The Friends of the Old High Church charity are raising funds to promote interest in, and continue public access to, the church building because of its historic importance to the City of Inverness. The Joseph Cook Collection and the Scottish Highlander Photo Archive fully support this initiative.
The Old High Church has been made redundant for religious worship and the Church of Scotland has invited offers to purchase the building. The Friends of the Old High Church have expressed interest in buying the building as they wish the Old High “…to be saved, preserved and developed as an affordable non-profit venue, which provides benefit to the community and continues to be an important asset for the city, locals, and visitors”.
NEWS UPDATE: The Friends of the Old High were unsuccessful in their bid to obtain ownership of the Old High church building. The selection of the successful applicant was made in November 2023, but as of this date (11th February 2024), there has been no information released on who the new owner is.
The Old High Church on St Michael’s Mount in Inverness has for many centuries been the centre of civic life in Inverness and the Highlands, and as such is a storehouse of memories and memorials for many local people. It is a Grade A-listed building and a focal element in the Inverness townscape. The site and building are significant in the cultural and historical development of Scotland, neatly book-ending the rise and decline of Gaeldom.
St Columba is reputed to have preached here in 565AD in his mission to convert the Picts. As the cradle of Christianity, there has been a religious building on the site for the past 1,500 years, which in itself makes it a very important part of local history. The Church was used as a prison by opposing sides before and after the Battle of Culloden in 1745.
Standing on Church Street, it is the oldest church building in the city and was one of the few local churches regularly open to the public.
Generations of Invernessians have links with the Old High Church, memorials to local people and families surround the internal walls along with stained-glass windows erected and dedicated by family members. The building held artefacts from the local regiment, The Queen’s Own Cameron Highlanders, including the Regimental Colours and the memorial books naming the soldiers who fell during periods of conflict.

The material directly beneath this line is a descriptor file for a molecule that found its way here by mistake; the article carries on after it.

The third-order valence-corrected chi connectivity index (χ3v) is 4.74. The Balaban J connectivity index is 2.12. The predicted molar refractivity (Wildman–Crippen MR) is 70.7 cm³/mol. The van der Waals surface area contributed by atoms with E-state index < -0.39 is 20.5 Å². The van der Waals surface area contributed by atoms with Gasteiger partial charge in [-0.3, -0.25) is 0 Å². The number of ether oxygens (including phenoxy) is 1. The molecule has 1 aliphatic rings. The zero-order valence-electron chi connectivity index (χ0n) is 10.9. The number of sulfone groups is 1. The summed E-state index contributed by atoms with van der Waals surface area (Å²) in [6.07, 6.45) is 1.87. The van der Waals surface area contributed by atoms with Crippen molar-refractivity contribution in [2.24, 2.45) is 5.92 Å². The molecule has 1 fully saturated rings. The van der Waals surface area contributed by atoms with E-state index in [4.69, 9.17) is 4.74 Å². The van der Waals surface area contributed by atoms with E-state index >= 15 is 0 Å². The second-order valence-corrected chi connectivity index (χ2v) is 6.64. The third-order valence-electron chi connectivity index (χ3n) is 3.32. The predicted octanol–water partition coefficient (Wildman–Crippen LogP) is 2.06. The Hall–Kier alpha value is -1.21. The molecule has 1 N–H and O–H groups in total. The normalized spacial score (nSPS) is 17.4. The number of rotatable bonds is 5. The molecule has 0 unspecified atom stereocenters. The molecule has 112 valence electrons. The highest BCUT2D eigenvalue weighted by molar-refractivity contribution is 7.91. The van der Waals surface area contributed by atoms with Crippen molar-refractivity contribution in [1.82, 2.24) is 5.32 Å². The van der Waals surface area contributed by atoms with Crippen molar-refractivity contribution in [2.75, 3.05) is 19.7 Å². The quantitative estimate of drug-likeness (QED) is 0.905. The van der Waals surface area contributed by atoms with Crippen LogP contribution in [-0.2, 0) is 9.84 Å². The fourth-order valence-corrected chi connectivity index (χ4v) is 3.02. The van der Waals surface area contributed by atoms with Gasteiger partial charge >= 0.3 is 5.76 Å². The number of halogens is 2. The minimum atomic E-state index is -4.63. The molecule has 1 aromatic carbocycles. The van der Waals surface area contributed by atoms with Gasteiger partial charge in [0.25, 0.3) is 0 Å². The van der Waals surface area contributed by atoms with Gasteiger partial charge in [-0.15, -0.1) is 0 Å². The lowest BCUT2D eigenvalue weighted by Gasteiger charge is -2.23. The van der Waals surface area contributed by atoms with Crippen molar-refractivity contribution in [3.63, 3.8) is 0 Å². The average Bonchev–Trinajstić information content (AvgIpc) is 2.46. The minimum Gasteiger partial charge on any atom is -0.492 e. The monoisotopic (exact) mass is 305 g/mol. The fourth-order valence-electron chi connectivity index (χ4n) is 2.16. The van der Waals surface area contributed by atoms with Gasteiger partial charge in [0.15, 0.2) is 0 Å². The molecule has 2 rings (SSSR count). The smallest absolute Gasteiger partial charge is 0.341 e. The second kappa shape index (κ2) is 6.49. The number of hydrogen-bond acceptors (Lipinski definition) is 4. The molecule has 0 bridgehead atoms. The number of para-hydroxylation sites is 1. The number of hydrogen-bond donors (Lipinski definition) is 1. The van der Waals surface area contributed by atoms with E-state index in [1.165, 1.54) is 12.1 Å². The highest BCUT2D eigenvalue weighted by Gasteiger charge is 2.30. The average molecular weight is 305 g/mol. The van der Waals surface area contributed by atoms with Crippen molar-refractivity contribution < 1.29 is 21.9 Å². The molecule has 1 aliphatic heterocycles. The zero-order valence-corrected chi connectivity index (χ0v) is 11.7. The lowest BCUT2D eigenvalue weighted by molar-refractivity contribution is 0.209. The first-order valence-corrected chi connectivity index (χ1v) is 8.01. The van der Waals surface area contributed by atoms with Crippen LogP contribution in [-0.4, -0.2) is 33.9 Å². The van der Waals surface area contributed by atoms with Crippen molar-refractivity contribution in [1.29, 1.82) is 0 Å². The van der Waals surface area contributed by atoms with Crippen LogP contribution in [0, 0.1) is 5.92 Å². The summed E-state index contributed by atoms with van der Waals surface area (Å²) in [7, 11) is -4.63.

Many of these men were members of the Old High Church congregation and are listed on the War Memorial on the outside wall. It is still classed as the Regimental Chapel and the grounds are a designated Commonwealth War Grave.
Despite this rich history, the underlying archaeology of the site has been little explored. The Old High can become a focus for exploring personal, genealogical, national, and international historical and archaeological interests.
Surely this building belongs to the people of Inverness. The Old High steering group intend to raise the funds to buy, and then protect and care for it as a Community and Heritage Centre. We all have a duty to protect the few remaining historic buildings in our city and the fate of the Old High Church should not rely solely on the wishes or views of the people of today, but by appreciating its long history and preserving this important building intact and accessible for future generations.
We are reminded of the words of Inverness businessman, Joseph Cook, who wrote in 1935: “We as a community — as a Highland community — have lost much. Old Inverness is almost gone, its manners, its customs, its institutions; let us try to preserve what we have left, and let it not be said of us that when an opportunity arose to improve the amenities of the town, we were found wanting.”
The Friends vision therefore, to purchase the A-listed Old High building, is to ensure it becomes a ‘must visit’ place in Inverness and a flexible resource to support the regeneration of the city centre. To engage local residents and the business community in the protection and enhancement of the character and potential of this internationally important site and building. To create a setting where residents and visitors can contemplate the culture and history of Scotland — which is bled into the stones of the the Old High — and add their own stories. To offer intimate performance and exhibition spaces where the cultural and commercial vibrancy of Inverness and the Highlands can be sampled.
~ Maureen T Kenyon